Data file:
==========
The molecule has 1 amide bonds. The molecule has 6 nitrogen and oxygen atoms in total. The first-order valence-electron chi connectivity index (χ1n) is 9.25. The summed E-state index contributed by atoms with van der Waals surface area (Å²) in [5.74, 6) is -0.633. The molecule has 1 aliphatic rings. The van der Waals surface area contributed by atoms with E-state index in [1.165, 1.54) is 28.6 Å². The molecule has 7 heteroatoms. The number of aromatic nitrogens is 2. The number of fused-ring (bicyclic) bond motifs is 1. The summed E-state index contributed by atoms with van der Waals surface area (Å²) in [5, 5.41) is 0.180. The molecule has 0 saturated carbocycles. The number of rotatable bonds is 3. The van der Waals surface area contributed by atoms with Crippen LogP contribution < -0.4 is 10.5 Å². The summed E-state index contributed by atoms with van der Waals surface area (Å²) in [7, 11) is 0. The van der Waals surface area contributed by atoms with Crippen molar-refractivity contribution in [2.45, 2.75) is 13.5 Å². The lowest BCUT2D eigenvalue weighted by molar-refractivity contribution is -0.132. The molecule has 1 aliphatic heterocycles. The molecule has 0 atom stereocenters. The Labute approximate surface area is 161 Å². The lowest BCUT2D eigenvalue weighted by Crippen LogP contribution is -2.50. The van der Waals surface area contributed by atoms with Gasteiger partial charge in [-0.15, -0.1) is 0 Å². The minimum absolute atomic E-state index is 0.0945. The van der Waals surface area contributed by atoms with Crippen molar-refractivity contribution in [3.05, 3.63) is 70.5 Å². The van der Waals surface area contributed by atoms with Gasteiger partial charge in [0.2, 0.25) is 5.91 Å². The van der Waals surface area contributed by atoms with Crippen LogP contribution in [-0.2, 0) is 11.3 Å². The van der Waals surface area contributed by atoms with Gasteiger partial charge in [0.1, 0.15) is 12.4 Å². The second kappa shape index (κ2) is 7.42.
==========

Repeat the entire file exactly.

The molecule has 1 amide bonds. The molecule has 6 nitrogen and oxygen atoms in total. The first-order valence-electron chi connectivity index (χ1n) is 9.25. The summed E-state index contributed by atoms with van der Waals surface area (Å²) in [5.74, 6) is -0.633. The molecule has 1 aliphatic rings. The van der Waals surface area contributed by atoms with E-state index in [1.165, 1.54) is 28.6 Å². The molecule has 7 heteroatoms. The number of aromatic nitrogens is 2. The number of fused-ring (bicyclic) bond motifs is 1. The summed E-state index contributed by atoms with van der Waals surface area (Å²) in [5, 5.41) is 0.180. The molecule has 0 saturated carbocycles. The number of rotatable bonds is 3. The van der Waals surface area contributed by atoms with Crippen LogP contribution < -0.4 is 10.5 Å². The summed E-state index contributed by atoms with van der Waals surface area (Å²) in [7, 11) is 0. The van der Waals surface area contributed by atoms with Crippen molar-refractivity contribution in [2.45, 2.75) is 13.5 Å². The lowest BCUT2D eigenvalue weighted by molar-refractivity contribution is -0.132. The molecule has 1 aliphatic heterocycles. The molecule has 0 atom stereocenters. The Labute approximate surface area is 161 Å². The lowest BCUT2D eigenvalue weighted by Crippen LogP contribution is -2.50. The van der Waals surface area contributed by atoms with Gasteiger partial charge in [-0.15, -0.1) is 0 Å². The minimum absolute atomic E-state index is 0.0945. The van der Waals surface area contributed by atoms with Crippen molar-refractivity contribution in [3.05, 3.63) is 70.5 Å². The van der Waals surface area contributed by atoms with Gasteiger partial charge in [0.2, 0.25) is 5.91 Å². The van der Waals surface area contributed by atoms with Crippen LogP contribution in [-0.2, 0) is 11.3 Å². The van der Waals surface area contributed by atoms with Gasteiger partial charge in [0.1, 0.15) is 12.4 Å². The second kappa shape index (κ2) is 7.42.